Mb>References to the Roman Practice:

"Why is it that when they worship the gods, they cover their heads, but when they meet any of their fellow-men worthy of honour, if they happen to have the toga over the head, they uncover?" (Plutarch, Moralia, The Roman Questions 10)

"It is no piety to show oneself often with covered head, turning towards a stone and approaching every altar, none to prostrate upon the ground and to spread open the palms before shrines of the gods . . ." (Lucretius de Rerum Natura 5.1198-1201).

". . . and when now thou raisest altars and payest vows on the shore, veil thy hair with covering of purple robe, that in the worship of the gods no hostile face may intrude amid the holy fires and mar the omens" (Virgil Aeneis 3.403-409).

"It was in accordance with the traditional usages, then, that Camillus, after making his prayer and drawing his garment down over his head, wished to turn his back; . . ." (Dionysius of Halicarnassus The Roman Antiquities 12.16.4).


Hope this helps,

God bless, Homer
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Re: Head Coverings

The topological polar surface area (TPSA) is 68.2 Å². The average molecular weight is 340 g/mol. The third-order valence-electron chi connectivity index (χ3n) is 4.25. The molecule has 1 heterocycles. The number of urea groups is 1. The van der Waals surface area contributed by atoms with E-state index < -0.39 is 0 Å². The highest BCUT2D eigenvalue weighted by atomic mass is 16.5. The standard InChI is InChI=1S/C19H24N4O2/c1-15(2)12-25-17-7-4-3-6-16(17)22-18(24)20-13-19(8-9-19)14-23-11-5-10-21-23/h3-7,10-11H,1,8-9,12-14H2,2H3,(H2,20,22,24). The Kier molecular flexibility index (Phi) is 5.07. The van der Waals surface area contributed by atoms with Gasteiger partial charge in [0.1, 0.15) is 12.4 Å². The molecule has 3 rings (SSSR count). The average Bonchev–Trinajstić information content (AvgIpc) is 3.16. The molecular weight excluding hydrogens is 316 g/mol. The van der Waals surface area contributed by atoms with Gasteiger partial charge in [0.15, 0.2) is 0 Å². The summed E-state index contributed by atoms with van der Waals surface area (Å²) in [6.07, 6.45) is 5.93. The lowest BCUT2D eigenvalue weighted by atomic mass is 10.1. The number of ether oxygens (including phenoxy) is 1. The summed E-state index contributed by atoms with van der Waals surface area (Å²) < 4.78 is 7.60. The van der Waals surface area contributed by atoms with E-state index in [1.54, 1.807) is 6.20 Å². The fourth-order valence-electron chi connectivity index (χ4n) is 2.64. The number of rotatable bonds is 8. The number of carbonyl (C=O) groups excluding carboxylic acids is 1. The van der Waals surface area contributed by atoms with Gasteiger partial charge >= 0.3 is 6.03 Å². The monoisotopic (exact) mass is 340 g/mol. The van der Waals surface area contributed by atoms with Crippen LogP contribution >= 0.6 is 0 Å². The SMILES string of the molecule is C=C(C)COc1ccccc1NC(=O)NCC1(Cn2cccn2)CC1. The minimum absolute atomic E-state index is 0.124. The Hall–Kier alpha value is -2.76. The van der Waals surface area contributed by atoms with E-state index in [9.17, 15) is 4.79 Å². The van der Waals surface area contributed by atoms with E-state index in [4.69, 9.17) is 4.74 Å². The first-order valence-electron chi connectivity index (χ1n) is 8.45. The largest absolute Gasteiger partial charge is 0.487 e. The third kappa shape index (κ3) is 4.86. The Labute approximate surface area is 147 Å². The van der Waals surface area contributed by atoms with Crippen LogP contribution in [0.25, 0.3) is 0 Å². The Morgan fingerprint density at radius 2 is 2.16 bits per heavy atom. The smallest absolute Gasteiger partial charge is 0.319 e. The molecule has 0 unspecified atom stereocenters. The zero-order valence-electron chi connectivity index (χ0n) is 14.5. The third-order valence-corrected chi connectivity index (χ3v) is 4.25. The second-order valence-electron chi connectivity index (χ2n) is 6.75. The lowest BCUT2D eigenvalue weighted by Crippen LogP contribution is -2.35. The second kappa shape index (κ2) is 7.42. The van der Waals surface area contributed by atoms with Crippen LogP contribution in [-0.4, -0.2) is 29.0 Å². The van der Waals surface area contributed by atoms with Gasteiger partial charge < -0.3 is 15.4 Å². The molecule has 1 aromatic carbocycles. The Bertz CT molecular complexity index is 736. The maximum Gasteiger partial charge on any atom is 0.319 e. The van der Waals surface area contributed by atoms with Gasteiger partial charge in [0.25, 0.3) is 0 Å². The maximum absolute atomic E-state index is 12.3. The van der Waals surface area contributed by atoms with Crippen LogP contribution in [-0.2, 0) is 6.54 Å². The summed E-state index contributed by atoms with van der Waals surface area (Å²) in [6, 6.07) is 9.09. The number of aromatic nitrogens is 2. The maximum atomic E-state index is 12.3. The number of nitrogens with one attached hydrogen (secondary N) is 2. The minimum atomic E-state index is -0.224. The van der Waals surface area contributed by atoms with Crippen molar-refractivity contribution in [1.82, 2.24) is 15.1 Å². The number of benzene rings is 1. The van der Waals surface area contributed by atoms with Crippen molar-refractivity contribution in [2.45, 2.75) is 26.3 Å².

Postby steve » Thu Aug 06, 2009 12:07 pm

It seems to me that if we understand Paul to be saying the other churches have no such custom, then, after his appeal to them to follow his instructions in this matter, he is saying, in effect, "In case you don't want to do what I have told you, just forget it because no other churches practice it either."


Not really. It would just be saying:

"This is what I recommend that you do, for the reasons I have enumerated. However, it isn't a hill to die on. If someone insists on ignoring this advice, it is not worth dividing the church over...after all, it isn't a universal moral norm of the faith, and churches in other cultures do not necessarily follow the same customs."
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Re: Head Coverings

Postby Michelle » Thu Sep 24, 2009 9:30 pm

petomaryland wrote:I thought I heard awhile back that a worldly hat or head covering would get in the way of God's seeing your spirit.

Does that make sense?

I don't know. What do you think it means?
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Re: Head Coverings

Postby Singalphile » Sun Mar 19, 2017 11:03 am

There is a view out there that says that part of the cultural background of 1 Cor 11:3-16 is that the medical/scientific community of the time was known to say that hair was to females as testicles were to men - not that they had the same function, but that they were both genitalia.

Here's an article making that claim.
And here's an article that disputes that claim.

That view would help explain a few of the statements in the passage, particularly verses 13-15. However, if you ask me, the evidence for the "female hair=genitalia" view seems pretty weak, but I'm no Greek language/history expert (obviously).

Any thoughts on that?
... that all may honor the Son just as they honor the Father. John 5:23